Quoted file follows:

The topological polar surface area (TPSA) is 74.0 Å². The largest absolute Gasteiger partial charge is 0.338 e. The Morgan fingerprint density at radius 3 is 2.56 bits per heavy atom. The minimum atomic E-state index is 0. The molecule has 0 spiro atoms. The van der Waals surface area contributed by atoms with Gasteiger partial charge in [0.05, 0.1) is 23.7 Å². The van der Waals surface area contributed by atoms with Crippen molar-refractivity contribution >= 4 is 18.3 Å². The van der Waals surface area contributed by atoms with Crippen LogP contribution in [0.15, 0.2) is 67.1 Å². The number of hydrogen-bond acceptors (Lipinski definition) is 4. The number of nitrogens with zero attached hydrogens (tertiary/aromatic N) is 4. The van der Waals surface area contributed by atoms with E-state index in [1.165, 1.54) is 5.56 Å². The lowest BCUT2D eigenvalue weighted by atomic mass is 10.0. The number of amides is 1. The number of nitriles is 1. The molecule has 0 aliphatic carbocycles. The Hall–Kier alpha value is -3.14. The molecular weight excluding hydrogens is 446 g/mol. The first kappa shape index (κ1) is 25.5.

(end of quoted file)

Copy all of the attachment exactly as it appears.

The topological polar surface area (TPSA) is 74.0 Å². The largest absolute Gasteiger partial charge is 0.338 e. The Morgan fingerprint density at radius 3 is 2.56 bits per heavy atom. The minimum atomic E-state index is 0. The molecule has 0 spiro atoms. The van der Waals surface area contributed by atoms with Gasteiger partial charge in [0.05, 0.1) is 23.7 Å². The van der Waals surface area contributed by atoms with Crippen molar-refractivity contribution >= 4 is 18.3 Å². The van der Waals surface area contributed by atoms with Crippen LogP contribution in [0.15, 0.2) is 67.1 Å². The number of hydrogen-bond acceptors (Lipinski definition) is 4. The number of nitrogens with zero attached hydrogens (tertiary/aromatic N) is 4. The van der Waals surface area contributed by atoms with E-state index in [1.165, 1.54) is 5.56 Å². The lowest BCUT2D eigenvalue weighted by atomic mass is 10.0. The number of amides is 1. The number of nitriles is 1. The molecule has 0 aliphatic carbocycles. The Hall–Kier alpha value is -3.14. The molecular weight excluding hydrogens is 446 g/mol. The first kappa shape index (κ1) is 25.5.